Are you a walking zombie until you've had your morning Cup of Joe? How do you take it? Black, no sugar...cold brew...or, are you a little more particular as in "Triple Venti, Half Sweet, Non-Fat, Caramel Macchiato"? No judgment, just hope we aren't waiting behind you in line...
Here's a fun fact: Light coffee has more caffeine than dark coffee. That's because the longer the coffee is brewed, the more caffeine is cooked out of the beans.
Not since childhood have we been so terrified of the water, thanks to this haunting visual of summer fun that's about to turn horrifying. The Meg, is apparently not the nickname for the cute, friendly lifeguard at the neighborhood pool, but a prehistoric-sized creature that likes tubes, legs and all things made of flesh. Check out this adrenaline-boosting out-of-home creative that may make some weekend warriors change direction while en route to the beach:
Certain human emotions are universal, we all like to laugh (and scream...sometimes), but yes, that tummy-aching, cackling, snorting, "I just spit out my coffee" laughter ranks high on the list. To wake up worker bees and catch the attention of frenzied commuters, humorous outdoor imagery is used to not only make someone's day, but to leave a lasting brand impression.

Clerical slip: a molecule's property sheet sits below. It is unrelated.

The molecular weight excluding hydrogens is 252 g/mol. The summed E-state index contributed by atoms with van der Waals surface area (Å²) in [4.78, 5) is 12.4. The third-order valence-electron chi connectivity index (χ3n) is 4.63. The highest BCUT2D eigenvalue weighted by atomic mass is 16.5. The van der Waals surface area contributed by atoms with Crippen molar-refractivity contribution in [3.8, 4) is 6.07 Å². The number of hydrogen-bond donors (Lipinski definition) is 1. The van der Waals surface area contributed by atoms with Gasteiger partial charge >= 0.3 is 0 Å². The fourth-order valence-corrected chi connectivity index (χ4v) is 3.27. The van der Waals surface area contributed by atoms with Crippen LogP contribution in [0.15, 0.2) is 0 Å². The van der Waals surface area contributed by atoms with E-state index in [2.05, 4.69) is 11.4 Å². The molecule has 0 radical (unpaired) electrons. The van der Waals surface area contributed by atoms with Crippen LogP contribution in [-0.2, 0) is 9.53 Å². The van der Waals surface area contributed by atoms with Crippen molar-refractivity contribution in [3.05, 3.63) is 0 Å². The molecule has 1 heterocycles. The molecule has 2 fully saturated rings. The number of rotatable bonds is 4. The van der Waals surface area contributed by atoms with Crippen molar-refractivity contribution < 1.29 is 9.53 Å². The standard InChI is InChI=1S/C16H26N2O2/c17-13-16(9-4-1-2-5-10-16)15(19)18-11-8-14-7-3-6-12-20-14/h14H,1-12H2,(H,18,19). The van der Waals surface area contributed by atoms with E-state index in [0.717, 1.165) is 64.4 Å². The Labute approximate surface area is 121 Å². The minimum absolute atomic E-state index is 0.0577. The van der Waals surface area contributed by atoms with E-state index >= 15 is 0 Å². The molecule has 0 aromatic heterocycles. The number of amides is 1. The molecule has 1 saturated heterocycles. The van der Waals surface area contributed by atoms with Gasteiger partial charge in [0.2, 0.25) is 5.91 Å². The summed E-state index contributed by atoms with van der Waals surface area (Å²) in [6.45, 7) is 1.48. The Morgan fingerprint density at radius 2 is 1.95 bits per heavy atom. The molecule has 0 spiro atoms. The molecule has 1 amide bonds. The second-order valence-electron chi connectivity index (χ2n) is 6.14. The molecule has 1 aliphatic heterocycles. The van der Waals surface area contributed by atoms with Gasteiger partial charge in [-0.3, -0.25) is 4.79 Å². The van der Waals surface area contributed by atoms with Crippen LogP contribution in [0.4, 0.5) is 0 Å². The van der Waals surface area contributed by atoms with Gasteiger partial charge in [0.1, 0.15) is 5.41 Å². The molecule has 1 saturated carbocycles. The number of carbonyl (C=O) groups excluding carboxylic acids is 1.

Truly brilliant copywriters insert tongue-twisters, teasers, slow reveals and copy that will give the brain pause, and make passersby take a second look...and then another and then maybe an Insta-selfie. If those engaged consumers suddenly feel a smile spread across their face, accompanied by a side stitch of laughter, consider your campaign a bona fide success.
Here's one recent example that made its debut in the NYC neighborhood of Soho last week:
As Adweek shared, The focal point of these ads are gushing (made-up) quotes like “Sensational in bed!” or “A total snooze fest!” Printed in old-fashioned fonts, these humorous ads meant to invoke the feeling of a Broadway playbill. “While we take sleep very seriously at Casper, we don’t take ourselves too seriously," said Jeff Brooks, Casper's CMO. “That’s been a big part of our brand from the beginning."
Summer is here, and there's FUN everywhere you look. If you're one of those people experiencing FOMO if your calendar isn't packed with activities, or feel a sudden sadness when scrolling Insta and seeing you were the only one not riding an inflatable swan last weekend, don't fret -- it's only June.
In 2016 alone, 3,450 people were killed from accidents attributed to texting and driving. During daylight hours, approximately 481,000 drivers are using cell phones while driving, with teens reported as the largest age group distracted at the time of fatal crashes.*
Newer cars may come equipped with hands-free dialing, but that hasn't been enough to curb this unsafe habit. That’s why Clear Channel Outdoor, Project Yellow Light, the Ad Council, National Highway Traffic Safety Administration, National Organization for Youth Safety, iHeartRadio, Mazda Motorsports, and U-Haul joined together to collaborate on a campaign that drivers can’t miss. One created by students, students who are new drivers, and students who may be in danger from other distracted drivers.